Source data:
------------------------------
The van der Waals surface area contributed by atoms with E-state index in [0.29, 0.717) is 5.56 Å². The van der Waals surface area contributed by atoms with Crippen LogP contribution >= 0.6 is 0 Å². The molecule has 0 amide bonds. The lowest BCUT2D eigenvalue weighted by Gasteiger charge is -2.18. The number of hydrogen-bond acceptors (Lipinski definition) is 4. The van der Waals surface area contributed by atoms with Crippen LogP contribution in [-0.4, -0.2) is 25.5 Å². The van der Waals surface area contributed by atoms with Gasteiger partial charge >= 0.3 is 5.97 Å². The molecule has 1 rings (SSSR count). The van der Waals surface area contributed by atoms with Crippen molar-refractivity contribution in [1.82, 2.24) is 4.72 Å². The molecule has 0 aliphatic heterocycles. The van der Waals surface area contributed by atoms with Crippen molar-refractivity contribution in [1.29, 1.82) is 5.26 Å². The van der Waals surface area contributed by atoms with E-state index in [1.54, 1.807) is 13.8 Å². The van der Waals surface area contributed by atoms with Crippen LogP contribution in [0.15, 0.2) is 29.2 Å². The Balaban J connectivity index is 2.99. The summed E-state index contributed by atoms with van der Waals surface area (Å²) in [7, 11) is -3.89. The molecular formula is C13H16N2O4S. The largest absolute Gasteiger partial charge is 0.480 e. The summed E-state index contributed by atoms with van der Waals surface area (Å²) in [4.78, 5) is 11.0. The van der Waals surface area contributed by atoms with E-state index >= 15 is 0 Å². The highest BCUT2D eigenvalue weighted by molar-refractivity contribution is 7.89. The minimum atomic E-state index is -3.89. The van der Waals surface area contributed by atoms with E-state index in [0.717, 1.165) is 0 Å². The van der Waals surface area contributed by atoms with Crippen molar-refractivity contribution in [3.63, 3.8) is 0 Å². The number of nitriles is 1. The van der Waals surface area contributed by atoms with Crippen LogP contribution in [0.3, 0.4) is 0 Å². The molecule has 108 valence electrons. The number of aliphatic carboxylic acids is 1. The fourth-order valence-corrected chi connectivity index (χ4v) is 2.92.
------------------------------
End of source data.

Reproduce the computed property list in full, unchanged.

The van der Waals surface area contributed by atoms with E-state index in [0.29, 0.717) is 5.56 Å². The van der Waals surface area contributed by atoms with Crippen LogP contribution >= 0.6 is 0 Å². The molecule has 0 amide bonds. The lowest BCUT2D eigenvalue weighted by Gasteiger charge is -2.18. The number of hydrogen-bond acceptors (Lipinski definition) is 4. The van der Waals surface area contributed by atoms with Crippen LogP contribution in [-0.4, -0.2) is 25.5 Å². The van der Waals surface area contributed by atoms with Gasteiger partial charge >= 0.3 is 5.97 Å². The molecule has 1 rings (SSSR count). The van der Waals surface area contributed by atoms with Crippen molar-refractivity contribution in [1.82, 2.24) is 4.72 Å². The molecule has 0 aliphatic heterocycles. The van der Waals surface area contributed by atoms with Crippen molar-refractivity contribution in [1.29, 1.82) is 5.26 Å². The van der Waals surface area contributed by atoms with E-state index in [1.54, 1.807) is 13.8 Å². The van der Waals surface area contributed by atoms with Crippen LogP contribution in [0.15, 0.2) is 29.2 Å². The Balaban J connectivity index is 2.99. The summed E-state index contributed by atoms with van der Waals surface area (Å²) in [7, 11) is -3.89. The molecular formula is C13H16N2O4S. The largest absolute Gasteiger partial charge is 0.480 e. The summed E-state index contributed by atoms with van der Waals surface area (Å²) in [4.78, 5) is 11.0. The van der Waals surface area contributed by atoms with E-state index >= 15 is 0 Å². The highest BCUT2D eigenvalue weighted by molar-refractivity contribution is 7.89. The minimum atomic E-state index is -3.89. The van der Waals surface area contributed by atoms with E-state index in [0.717, 1.165) is 0 Å². The van der Waals surface area contributed by atoms with Crippen molar-refractivity contribution in [3.63, 3.8) is 0 Å². The number of nitriles is 1. The van der Waals surface area contributed by atoms with Crippen LogP contribution in [0.3, 0.4) is 0 Å². The molecule has 108 valence electrons. The number of aliphatic carboxylic acids is 1. The fourth-order valence-corrected chi connectivity index (χ4v) is 2.92.